All electric cars come standard with range anxiety – having to think about how far you can go before the car comes to a stop . . . and what you’ll do while you wait for it to recharge.
If you can find a place to recharge.
But Elon Musk’s electric cars offer a unique “feature” their owners didn’t know they paid for:
Not because the batteries are running low – but because Elon decided to reduce how far they can go.
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To keep more Teslas from burning up while recharging -an embarrassing as well as fatal problem with Teslas – the company recently transmitted a “software update” to its Model S and X vehicles that limits how much charge the battery will accept.
The reduced charge capacity translates as reduced range – as 40 miles less than advertised (and paid for, by the people who bought the cars).
This is no small thing given that 40 miles can be the difference between making it home – and making a long pit stop.
Still, better than being burned to death in a mobile crematorium.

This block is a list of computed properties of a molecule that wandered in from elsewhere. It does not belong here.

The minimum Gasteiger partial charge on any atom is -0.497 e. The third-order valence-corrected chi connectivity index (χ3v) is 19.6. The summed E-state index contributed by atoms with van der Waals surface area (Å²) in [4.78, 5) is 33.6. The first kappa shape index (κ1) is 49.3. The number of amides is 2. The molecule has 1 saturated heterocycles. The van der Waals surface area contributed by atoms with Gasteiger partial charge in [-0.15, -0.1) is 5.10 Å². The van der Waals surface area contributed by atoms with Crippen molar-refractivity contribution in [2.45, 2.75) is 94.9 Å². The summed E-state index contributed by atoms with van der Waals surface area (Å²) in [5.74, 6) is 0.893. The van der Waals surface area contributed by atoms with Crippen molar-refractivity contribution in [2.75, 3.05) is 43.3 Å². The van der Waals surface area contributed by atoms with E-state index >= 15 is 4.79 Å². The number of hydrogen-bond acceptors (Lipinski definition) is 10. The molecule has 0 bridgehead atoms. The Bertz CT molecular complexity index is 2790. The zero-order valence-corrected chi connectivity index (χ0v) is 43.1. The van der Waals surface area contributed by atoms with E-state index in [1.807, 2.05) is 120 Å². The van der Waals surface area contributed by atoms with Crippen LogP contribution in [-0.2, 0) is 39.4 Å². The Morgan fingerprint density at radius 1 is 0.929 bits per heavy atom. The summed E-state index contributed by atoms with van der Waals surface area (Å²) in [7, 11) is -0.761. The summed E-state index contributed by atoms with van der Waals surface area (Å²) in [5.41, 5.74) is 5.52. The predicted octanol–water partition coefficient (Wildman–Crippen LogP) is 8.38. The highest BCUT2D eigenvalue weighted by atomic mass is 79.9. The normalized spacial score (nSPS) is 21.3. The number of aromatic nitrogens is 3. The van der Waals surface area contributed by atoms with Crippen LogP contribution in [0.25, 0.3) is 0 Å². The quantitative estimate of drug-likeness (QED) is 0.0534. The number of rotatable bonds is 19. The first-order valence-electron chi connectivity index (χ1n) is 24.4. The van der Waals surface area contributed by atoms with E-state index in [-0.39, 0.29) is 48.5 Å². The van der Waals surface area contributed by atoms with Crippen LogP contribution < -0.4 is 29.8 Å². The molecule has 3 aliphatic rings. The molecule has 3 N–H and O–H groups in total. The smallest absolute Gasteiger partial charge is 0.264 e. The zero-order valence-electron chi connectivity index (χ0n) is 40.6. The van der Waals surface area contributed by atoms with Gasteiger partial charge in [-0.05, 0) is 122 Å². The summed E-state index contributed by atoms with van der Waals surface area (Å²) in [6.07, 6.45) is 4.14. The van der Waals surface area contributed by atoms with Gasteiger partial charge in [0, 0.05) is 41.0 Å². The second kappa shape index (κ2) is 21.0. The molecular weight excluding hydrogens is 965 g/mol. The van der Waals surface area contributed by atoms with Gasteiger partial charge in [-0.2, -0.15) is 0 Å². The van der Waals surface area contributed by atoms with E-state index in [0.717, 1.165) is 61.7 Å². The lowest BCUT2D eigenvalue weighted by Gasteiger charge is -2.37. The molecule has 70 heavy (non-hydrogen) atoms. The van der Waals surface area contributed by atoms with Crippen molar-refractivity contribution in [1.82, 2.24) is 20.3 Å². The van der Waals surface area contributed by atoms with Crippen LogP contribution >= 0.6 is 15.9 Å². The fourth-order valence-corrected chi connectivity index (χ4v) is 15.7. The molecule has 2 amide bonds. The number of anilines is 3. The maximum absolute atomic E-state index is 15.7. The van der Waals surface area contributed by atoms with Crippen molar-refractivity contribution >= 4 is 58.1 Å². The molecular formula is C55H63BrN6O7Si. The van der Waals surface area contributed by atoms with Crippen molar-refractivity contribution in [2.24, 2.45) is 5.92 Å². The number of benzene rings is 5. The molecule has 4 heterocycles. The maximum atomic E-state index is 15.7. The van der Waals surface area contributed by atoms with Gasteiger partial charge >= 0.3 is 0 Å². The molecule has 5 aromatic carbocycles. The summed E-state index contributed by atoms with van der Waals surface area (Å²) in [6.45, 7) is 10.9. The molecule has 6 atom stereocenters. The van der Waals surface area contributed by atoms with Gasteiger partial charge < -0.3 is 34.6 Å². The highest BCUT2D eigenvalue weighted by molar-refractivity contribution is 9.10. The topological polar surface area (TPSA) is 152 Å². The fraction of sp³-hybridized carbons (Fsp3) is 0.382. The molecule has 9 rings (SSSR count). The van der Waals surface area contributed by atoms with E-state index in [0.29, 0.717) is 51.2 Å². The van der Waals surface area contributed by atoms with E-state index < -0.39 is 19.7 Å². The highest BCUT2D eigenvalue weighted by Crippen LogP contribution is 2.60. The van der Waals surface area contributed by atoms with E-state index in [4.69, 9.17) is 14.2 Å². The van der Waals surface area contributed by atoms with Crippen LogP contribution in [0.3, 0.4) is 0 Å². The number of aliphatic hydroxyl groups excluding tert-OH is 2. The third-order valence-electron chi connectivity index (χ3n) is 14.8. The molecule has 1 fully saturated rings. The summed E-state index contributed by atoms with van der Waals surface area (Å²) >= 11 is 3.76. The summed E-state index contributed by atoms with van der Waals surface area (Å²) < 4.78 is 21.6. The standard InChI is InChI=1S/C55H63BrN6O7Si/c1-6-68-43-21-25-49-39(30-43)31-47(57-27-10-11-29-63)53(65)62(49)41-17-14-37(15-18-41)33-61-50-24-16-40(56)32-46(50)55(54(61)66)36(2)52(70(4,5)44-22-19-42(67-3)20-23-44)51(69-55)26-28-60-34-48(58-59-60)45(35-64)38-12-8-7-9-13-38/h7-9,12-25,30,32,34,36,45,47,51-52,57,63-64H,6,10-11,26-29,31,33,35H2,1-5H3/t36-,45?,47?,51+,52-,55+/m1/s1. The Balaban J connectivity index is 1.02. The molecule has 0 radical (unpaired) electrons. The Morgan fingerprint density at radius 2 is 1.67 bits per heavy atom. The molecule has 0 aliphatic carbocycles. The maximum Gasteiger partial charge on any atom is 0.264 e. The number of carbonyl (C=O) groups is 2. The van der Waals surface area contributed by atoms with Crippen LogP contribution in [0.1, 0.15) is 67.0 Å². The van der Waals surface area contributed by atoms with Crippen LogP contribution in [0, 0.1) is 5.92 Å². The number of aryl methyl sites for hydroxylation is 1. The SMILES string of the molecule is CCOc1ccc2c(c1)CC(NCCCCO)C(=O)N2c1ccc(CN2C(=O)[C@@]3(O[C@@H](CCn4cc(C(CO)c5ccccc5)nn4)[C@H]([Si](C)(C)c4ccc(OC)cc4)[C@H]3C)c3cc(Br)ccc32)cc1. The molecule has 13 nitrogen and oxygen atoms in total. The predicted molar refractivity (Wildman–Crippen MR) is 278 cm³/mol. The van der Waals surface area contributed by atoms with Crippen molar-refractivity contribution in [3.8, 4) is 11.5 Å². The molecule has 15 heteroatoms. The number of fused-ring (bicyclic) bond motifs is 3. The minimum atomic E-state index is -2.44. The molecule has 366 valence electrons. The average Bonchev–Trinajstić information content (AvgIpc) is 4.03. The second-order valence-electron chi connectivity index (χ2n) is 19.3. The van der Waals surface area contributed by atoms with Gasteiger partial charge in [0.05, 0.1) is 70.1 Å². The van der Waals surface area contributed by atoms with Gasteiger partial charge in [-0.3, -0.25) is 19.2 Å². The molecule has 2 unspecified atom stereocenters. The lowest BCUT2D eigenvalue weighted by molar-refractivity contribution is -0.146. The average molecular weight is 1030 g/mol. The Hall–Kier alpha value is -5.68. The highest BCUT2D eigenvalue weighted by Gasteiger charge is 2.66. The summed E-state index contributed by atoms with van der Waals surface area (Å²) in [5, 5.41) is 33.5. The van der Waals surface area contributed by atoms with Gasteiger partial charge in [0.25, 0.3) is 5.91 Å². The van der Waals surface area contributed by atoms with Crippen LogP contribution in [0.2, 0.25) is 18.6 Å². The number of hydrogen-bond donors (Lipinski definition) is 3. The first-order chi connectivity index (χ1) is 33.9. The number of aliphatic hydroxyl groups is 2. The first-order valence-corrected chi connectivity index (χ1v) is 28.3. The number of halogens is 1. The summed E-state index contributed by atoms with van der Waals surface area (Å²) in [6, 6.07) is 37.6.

Thousands of cars have been gimped by the update, according to a lawsuit filed in federal court by unhappy Model S owner by David Rasmussen.
“Under the guise of ‘safety’ and increasing the ‘longevity’ of the batteries . . . Tesla fraudulently manipulated its software with the intent to avoid its duties and legal obligations to customers to fix, repair, or replace the batteries . . . Tesla knew were defective,” the lawsuit claims.
In plain language: Rather than admit there is a problem with the batteries that makes charging them to full capacity a fire hazard – and replace potentially millions of dollars’ worth of batteries – Tesla decided on the free (to Tesla) “update.”
Which costs its owners not just range and time – but also resale value. A car that can’t go as far as advertised being worth less.
The industry trade publication Automotive News interviewed another Tesla S owner, Nick Smith of Orlando, FL who says his car will no longer charge beyond 90 percent of its former capacity after being “updated” by Tesla.